– The remarks made by my honorable and gallant fi lend, Senator Glasgow, have brought me to my feet. He has suggested that the question of a further extension of the line should be referred to a committee of independent experts. I remind him that this subject was referred to a Committee, appointed by this Parliament, namely the Public Works Committee, the members of which obtained expert evidence to guide them in their’ recommendations. Therefore, I am afraid the honorable senator’s remarks are a reflection upon that Committee.
– I can assure the honorable senator that I did not desire to reflect on the Committee, and I hope that impression was not ‘conveyed by my speech.
– I accept the honorable’ senator’s assurance. As an ex-member of the Public Works Committee, having sat on it for about three years, I know that the desire always is to get expert evidence on all subjects referred to it for investigation, before it presents its report to Parliament.
– Therefore the report does not represent bur individual opinions at all.
– Quite so. The Committee bases its recommendations on the evidence obtained.
– I think Mr. Hobler’s evidence was the most convincing obtained by the Committee.
– The Committee Collected a mass of evidence and, after careful consideration, also recommended the construction of a line from Oodnadatta to Alice Springs. I was a member of the Senate when the route, and later the construction of the Trans-Australian railway, Was fully debated, and at that time it was understood that a direct line of railway from the North to the South would be constructed as early as possible. I was also a member of the .Senate when the first section of the railway from Pine Creek southwards was under discussion, and we are now asked to support an extension of the line. ‘ Although I am supporting the proposal, I feel that we are pursuing a very foolish policy, as we are endangering ourselves, from a defence point of view, and not assisting .the development of the Commonwealth. In the event of an invasion of the Territory from the north, I. cannot imagine anything being of more value than a railway from the south over which we could transport our troops. From a defence point of view, therefore, our policy is entirely wrong, and the existing line from Oodnadatta northwards should be extended. If that were. done the products of the south could be carried to the North, and the Northern Territory brought into closer touch with civilization. The Honor ary Minister (Senator Crawford) reminded Senator Hoare that war had intervened since the arrangement was entered into between the Commonwealth and South’ Australia.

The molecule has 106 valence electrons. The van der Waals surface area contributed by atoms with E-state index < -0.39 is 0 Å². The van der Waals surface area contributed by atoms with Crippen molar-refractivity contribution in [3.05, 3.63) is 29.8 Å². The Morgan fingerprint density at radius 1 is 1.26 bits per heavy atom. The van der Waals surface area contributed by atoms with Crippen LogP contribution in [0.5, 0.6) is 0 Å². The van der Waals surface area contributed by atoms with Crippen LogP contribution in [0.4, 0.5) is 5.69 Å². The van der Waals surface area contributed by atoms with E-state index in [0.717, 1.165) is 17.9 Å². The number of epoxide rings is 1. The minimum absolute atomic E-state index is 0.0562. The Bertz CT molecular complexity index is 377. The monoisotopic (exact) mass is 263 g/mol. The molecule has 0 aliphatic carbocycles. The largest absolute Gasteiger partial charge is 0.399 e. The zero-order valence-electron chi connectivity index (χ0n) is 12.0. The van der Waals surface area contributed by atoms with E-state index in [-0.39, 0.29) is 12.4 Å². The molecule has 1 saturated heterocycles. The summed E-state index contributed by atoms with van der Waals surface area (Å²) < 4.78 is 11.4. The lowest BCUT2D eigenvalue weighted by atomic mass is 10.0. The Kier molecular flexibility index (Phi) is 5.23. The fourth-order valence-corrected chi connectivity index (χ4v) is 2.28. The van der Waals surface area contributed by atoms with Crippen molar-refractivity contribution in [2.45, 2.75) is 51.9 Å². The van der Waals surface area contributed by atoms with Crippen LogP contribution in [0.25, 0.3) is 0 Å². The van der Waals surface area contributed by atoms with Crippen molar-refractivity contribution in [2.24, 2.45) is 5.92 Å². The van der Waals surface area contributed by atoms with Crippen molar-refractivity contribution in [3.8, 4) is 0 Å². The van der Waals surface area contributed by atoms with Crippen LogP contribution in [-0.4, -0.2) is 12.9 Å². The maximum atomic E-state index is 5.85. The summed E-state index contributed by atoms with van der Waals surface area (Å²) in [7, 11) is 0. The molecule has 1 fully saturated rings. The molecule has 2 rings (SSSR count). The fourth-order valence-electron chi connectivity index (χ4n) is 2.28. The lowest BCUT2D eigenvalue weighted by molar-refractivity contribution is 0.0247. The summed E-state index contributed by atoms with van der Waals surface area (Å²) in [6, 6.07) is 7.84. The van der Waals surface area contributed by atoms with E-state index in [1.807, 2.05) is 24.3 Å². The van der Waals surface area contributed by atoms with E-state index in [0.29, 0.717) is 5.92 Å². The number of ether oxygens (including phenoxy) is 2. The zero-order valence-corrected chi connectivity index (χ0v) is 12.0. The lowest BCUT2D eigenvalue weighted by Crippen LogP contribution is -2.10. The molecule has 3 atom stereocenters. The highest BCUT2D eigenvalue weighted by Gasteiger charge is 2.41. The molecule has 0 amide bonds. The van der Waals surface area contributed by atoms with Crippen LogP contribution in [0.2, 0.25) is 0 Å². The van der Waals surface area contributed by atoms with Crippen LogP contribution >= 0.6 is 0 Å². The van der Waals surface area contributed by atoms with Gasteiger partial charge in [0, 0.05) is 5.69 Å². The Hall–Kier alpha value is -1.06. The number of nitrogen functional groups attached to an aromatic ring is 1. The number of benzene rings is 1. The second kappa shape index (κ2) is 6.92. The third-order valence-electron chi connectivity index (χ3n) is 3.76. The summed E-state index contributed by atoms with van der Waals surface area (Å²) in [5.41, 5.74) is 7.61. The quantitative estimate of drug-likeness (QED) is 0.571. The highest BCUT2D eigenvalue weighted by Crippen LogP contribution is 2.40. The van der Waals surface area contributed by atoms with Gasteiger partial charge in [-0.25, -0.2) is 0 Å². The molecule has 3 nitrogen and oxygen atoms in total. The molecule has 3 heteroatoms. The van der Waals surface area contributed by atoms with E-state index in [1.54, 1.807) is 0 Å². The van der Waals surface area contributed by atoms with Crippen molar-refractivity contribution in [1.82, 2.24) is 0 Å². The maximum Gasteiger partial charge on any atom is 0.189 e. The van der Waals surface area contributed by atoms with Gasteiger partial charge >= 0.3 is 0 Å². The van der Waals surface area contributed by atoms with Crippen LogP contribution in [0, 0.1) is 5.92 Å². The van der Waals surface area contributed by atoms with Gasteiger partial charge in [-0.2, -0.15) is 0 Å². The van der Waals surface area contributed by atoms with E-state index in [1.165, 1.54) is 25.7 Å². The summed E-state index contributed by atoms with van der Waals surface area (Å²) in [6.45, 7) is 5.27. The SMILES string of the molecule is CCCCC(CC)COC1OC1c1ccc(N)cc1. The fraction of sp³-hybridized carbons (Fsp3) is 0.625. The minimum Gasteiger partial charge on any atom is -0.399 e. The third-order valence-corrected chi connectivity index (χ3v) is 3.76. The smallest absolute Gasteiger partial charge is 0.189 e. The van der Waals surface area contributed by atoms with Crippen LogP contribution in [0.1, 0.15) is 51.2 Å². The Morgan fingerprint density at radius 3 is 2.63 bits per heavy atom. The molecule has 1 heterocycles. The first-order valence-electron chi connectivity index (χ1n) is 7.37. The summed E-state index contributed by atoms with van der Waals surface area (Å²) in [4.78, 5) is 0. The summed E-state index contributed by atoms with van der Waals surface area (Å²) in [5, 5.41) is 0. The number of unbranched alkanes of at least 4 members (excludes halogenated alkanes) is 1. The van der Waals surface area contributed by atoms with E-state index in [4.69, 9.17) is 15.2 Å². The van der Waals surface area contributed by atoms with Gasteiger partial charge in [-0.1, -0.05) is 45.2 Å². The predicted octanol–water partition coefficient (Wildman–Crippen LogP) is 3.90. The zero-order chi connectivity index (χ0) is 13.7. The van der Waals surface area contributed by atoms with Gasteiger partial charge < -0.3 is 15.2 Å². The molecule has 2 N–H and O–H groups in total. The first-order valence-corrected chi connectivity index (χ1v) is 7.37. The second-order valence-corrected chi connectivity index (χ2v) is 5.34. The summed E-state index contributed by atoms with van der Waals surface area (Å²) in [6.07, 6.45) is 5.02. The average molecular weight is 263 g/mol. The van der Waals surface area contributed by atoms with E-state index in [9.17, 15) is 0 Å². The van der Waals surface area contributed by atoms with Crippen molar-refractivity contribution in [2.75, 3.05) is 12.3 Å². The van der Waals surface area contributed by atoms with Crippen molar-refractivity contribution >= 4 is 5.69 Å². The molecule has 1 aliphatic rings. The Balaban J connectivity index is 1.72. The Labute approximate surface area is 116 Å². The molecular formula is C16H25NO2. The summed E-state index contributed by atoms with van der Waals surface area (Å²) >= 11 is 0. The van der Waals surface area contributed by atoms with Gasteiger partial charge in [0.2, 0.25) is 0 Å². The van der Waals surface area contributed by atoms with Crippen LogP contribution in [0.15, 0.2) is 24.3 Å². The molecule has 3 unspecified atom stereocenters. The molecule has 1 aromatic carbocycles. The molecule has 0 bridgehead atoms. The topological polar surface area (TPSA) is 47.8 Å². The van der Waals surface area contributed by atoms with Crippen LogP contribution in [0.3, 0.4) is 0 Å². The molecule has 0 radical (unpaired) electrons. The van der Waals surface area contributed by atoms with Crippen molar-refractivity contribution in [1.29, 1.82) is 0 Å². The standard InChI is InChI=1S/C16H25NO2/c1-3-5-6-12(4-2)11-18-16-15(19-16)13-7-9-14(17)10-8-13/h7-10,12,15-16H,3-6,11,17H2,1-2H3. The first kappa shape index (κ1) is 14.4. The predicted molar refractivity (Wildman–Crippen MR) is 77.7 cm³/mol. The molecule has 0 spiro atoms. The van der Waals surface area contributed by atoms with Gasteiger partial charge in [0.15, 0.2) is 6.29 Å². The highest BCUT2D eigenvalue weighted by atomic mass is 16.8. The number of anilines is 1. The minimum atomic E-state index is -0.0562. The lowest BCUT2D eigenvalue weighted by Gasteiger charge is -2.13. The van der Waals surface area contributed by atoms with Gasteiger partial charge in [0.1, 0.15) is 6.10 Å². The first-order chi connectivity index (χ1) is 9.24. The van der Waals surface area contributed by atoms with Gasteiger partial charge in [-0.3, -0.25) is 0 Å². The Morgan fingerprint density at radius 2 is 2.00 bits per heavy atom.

– The war was caused by a “ scrap of paper.”
– That is so. It might just as well be said that if, after Senator Payne had made a promise to. Senator Hoare, the Honorary Minister and, say, Senator DRAKEBROCKMANman had engaged in fisticuffs, Senator Payne was relieved of his obligation. The position is very illogical, and I cannot understand why the agreement is not being observed. I intend to support the construction of the line, but I would be more enthusiastic over the proposal if the Government were also proposing to continue the existing line from Oodnadatta northwards.